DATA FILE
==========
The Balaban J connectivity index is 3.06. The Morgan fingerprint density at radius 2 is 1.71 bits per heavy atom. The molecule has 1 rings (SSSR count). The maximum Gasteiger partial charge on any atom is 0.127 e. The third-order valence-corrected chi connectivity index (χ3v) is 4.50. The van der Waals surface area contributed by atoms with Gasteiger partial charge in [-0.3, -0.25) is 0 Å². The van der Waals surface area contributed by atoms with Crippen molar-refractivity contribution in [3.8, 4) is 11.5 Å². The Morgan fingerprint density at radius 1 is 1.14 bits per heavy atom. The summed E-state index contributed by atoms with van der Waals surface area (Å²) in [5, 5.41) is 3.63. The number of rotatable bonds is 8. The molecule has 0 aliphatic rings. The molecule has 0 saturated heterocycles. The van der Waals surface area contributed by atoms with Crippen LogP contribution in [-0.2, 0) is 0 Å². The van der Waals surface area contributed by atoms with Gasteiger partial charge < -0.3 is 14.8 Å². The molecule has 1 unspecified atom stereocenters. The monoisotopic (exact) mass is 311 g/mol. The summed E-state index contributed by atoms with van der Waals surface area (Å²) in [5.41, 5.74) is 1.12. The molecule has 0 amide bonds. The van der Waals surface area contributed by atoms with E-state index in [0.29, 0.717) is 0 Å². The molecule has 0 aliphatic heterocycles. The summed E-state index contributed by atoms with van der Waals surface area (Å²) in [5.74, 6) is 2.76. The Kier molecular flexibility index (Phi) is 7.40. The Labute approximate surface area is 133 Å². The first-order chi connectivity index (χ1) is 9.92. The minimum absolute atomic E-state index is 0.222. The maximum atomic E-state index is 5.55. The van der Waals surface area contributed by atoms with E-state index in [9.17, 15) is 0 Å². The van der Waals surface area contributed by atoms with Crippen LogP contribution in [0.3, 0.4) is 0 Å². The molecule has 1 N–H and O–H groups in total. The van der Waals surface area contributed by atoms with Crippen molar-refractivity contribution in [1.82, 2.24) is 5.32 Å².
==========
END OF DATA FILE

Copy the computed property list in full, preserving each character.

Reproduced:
The Balaban J connectivity index is 3.06. The Morgan fingerprint density at radius 2 is 1.71 bits per heavy atom. The molecule has 1 rings (SSSR count). The maximum Gasteiger partial charge on any atom is 0.127 e. The third-order valence-corrected chi connectivity index (χ3v) is 4.50. The van der Waals surface area contributed by atoms with Gasteiger partial charge in [-0.3, -0.25) is 0 Å². The van der Waals surface area contributed by atoms with Crippen molar-refractivity contribution in [3.8, 4) is 11.5 Å². The Morgan fingerprint density at radius 1 is 1.14 bits per heavy atom. The summed E-state index contributed by atoms with van der Waals surface area (Å²) in [5, 5.41) is 3.63. The number of rotatable bonds is 8. The molecule has 0 aliphatic rings. The molecule has 0 saturated heterocycles. The van der Waals surface area contributed by atoms with Crippen LogP contribution in [-0.2, 0) is 0 Å². The van der Waals surface area contributed by atoms with Gasteiger partial charge < -0.3 is 14.8 Å². The molecule has 1 unspecified atom stereocenters. The monoisotopic (exact) mass is 311 g/mol. The summed E-state index contributed by atoms with van der Waals surface area (Å²) in [5.41, 5.74) is 1.12. The molecule has 0 amide bonds. The van der Waals surface area contributed by atoms with E-state index in [0.29, 0.717) is 0 Å². The molecule has 0 aliphatic heterocycles. The summed E-state index contributed by atoms with van der Waals surface area (Å²) in [5.74, 6) is 2.76. The Kier molecular flexibility index (Phi) is 7.40. The Labute approximate surface area is 133 Å². The first-order chi connectivity index (χ1) is 9.92. The minimum absolute atomic E-state index is 0.222. The maximum atomic E-state index is 5.55. The van der Waals surface area contributed by atoms with E-state index in [9.17, 15) is 0 Å². The van der Waals surface area contributed by atoms with Crippen LogP contribution in [0.3, 0.4) is 0 Å². The molecule has 1 N–H and O–H groups in total. The van der Waals surface area contributed by atoms with Crippen molar-refractivity contribution in [1.82, 2.24) is 5.32 Å².